When it comes to an entrepreneurial spirit that's been expressed in a business for more than 150 years, few companies can make the claims made by The Verdin Company in Pendleton.

Verdin is the global leader in the manufacturing of bells, clocks and carillons, and is locally celebrated as the creator of the world's largest free-swinging bell, Newport's World Peace Bell.

CEO Robert Verdin can sit in his office in the Pendleton neighborhood"”a historic section of Over-the Rhine"”and realize he's but a short distance to Old St. Mary's Church on East 13th Street. That's where two Verdin brothers"”Francois de Sales and Nicholas Alois"”installed their first clock tower in 1842, after they emigrated to the Cincinnati area.

Since that clock tower became a landmark, The Verdin Co. has pioneered breakthroughs in the clock and bell industry. Each generation in the family brought forth something new or different to the company, nurturing its longevity.

The company has enjoyed a seemingly continuous, seamless shift of assets and power, now moving into the 6th generation. That places The Verdin Co. as one of the oldest, if not the oldest, family-owned manufacturing companies in Ohio.

Five generations of family members and employees have installed more than 20,000 towers and bells, many at noted sites. Their work can be found at the University of Notre Dame, the Smithsonian Institution, Walt Disney World, the National Shrine of the Immaculate Conception and the Mayo Clinic. Locally, the city of Montgomery features numerous Verdin products in its central business district. New "lifestyle" shopping centers such as the Anderson Towne Center in Anderson Township are sporting trendy clock towers from Verdin.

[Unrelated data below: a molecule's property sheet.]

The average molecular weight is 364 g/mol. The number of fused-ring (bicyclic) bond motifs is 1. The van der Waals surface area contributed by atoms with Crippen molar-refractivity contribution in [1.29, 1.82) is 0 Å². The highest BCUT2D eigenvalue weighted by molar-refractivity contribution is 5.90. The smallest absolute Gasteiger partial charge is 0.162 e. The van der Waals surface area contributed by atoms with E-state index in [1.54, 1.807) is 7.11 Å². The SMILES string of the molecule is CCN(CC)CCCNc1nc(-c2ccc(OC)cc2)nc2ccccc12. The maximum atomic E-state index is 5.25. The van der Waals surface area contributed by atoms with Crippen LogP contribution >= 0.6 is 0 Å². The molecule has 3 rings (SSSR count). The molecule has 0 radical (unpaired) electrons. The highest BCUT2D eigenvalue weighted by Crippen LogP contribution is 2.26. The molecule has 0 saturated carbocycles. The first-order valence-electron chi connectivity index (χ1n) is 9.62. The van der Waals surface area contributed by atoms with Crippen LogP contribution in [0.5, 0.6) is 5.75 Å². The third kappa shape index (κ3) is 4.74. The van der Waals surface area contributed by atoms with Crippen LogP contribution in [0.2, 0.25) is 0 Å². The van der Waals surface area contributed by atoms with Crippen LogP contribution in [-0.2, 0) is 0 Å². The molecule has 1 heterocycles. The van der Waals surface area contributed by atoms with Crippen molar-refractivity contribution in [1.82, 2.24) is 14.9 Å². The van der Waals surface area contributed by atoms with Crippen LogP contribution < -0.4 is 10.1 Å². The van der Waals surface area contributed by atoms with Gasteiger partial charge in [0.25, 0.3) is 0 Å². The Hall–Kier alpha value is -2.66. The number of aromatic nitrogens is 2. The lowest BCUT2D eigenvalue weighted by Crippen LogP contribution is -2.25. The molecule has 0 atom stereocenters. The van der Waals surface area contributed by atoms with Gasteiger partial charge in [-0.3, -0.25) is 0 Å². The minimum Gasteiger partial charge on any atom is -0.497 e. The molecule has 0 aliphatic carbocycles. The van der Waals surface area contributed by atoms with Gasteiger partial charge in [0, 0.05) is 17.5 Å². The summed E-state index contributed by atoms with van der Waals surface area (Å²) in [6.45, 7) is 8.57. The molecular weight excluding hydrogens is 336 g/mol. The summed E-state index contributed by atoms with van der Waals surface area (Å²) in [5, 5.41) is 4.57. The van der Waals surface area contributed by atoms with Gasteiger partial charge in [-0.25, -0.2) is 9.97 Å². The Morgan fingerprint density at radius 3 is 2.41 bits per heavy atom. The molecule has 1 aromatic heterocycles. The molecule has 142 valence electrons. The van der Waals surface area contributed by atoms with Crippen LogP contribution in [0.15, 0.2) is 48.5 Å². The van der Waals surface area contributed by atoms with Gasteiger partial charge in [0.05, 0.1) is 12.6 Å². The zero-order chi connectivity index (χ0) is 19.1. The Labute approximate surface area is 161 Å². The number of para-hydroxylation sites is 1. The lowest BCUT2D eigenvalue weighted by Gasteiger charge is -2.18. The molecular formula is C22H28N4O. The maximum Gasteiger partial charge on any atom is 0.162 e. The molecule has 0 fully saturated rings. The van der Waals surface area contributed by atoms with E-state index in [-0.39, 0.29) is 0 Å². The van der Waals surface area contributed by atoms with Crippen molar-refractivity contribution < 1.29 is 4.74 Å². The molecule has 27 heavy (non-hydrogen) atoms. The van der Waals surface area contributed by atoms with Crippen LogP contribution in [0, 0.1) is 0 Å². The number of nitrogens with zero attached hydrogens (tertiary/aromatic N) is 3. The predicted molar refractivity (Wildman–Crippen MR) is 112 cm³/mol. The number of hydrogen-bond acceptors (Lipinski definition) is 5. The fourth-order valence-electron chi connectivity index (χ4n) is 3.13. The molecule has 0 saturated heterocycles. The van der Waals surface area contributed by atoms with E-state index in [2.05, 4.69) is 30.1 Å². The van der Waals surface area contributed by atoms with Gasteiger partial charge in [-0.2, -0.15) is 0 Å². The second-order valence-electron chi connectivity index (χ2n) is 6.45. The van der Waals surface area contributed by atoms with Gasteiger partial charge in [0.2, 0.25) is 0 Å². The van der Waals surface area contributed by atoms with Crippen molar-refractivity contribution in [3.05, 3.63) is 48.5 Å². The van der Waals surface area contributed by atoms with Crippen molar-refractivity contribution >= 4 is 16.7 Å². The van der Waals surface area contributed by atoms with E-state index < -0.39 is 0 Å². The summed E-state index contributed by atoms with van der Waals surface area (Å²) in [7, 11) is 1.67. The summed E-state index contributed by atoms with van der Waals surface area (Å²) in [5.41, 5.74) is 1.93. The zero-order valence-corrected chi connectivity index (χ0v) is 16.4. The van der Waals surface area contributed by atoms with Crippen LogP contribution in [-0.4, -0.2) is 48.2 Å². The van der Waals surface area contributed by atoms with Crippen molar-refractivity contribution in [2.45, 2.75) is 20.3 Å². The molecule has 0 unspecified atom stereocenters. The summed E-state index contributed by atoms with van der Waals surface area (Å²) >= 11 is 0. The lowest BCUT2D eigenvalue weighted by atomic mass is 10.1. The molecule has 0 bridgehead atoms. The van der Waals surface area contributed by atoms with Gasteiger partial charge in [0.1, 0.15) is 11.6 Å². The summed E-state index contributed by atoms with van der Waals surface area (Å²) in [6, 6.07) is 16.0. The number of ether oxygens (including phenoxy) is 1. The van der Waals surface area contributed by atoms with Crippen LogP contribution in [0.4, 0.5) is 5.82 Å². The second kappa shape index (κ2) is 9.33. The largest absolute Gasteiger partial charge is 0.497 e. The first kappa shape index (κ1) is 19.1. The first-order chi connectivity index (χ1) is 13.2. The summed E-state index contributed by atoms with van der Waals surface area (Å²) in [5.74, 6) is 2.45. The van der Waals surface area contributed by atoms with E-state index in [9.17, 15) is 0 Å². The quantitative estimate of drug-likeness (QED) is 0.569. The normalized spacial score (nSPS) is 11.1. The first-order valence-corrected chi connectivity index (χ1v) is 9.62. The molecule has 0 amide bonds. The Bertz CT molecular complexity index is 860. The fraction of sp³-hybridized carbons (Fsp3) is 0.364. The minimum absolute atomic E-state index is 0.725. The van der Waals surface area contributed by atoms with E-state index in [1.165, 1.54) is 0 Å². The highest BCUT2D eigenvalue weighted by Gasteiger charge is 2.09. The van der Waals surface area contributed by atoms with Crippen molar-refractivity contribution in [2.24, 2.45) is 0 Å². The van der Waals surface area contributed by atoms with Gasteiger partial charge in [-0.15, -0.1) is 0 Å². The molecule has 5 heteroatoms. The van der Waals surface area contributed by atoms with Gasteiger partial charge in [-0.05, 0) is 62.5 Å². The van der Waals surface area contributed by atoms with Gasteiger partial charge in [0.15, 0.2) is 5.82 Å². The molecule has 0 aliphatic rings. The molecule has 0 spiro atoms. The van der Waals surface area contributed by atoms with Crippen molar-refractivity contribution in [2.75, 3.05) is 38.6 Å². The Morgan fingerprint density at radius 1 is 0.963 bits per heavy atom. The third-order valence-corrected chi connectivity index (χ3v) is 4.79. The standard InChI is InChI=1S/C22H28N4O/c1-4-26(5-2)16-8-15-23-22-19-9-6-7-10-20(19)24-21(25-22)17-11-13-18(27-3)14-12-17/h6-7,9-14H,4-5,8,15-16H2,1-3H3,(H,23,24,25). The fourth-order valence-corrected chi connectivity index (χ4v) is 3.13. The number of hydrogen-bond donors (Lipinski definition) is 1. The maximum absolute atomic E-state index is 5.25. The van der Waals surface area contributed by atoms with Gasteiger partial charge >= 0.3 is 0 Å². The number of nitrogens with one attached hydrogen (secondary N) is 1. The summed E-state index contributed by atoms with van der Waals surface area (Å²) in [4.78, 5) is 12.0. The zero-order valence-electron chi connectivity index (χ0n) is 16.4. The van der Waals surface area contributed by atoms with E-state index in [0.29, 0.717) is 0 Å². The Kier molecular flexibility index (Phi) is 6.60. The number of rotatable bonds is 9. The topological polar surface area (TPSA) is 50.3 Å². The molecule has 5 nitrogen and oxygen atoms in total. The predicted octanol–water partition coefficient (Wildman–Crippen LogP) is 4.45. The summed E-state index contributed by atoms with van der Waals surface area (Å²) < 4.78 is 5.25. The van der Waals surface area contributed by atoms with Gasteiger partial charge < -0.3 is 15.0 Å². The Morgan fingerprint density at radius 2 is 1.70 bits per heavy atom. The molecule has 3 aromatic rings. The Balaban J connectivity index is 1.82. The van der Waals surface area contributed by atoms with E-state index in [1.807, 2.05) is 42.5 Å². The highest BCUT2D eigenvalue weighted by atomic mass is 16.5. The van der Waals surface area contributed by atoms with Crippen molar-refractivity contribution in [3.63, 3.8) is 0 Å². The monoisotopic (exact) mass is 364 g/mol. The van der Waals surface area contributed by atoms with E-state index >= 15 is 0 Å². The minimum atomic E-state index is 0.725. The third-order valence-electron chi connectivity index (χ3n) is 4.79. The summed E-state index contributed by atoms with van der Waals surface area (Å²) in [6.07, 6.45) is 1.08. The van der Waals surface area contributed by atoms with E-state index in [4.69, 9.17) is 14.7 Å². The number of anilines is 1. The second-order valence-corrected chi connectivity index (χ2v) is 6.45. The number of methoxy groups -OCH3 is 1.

Cousins Robert, Jim (president) and David (vice president) Verdin share leadership at the company today, ready to usher in the 6th generation of family management. Jim Verdin says innovation and risk-taking are integral to the company's success. "It took guts," he notes, recalling the risks taken by the two brothers who moved here from France during the great European migration. In those days, the bell business was essential to society. Bells rang out the time, sounded alarms for fires and other emergencies, and called communities together to worship.

"Each generation did something special," to advance the Verdin business, Jim says of his entrepreneurial family history. Grandfather I.T. Verdin, the third-generation businessman, transformed the industry and expanded the scope of the family business when he created the first electric bell ringer in America. Prior to his invention, all bells were rung by hand.

The family members in leadership have been "pretty clever over the years," Jim says with a smile. Before I.T.'s invention, his father before him (2nd-generation leader Alois Nicholas Verdin) created a continuous mechanical winder for clocks, which eliminated the need for someone to climb up clock towers and hand-wind the clocks weekly. Another Verdin innovator introduced electronic bell carillons, an invention that opened up a broader market for this product.

Creativity was essential to the World Peace Bell project, a huge effort to produce the world's largest swinging bell"”a mammoth weighing 66,000 lbs. It was cast to commemorate peace in the new millennium.

Today, the new generation of Verdin management has taken the bell business into the digital age.

"Like any business, we've had our ups and downs," Jim Verdin says, citing slowdowns in the early 1970s, early 1980s and early 1990s. But innovative ideas "triggered a change for more ideas," he notes. "We have never really suffered too much. If we only had been a church bell company, we never could have survived."

"Lifestyle" shopping centers now provide a fair portion of the Verdin business. Mall developers want fresh and innovative design components. "Developers want a town center look, a lifestyle center," Verdin explains.

What challenges will confront the keepers of the Verdin tradition, the successors in a company history lasting more than 150 years? "That's their problem,'" Jim says, with a twinkle in his eye.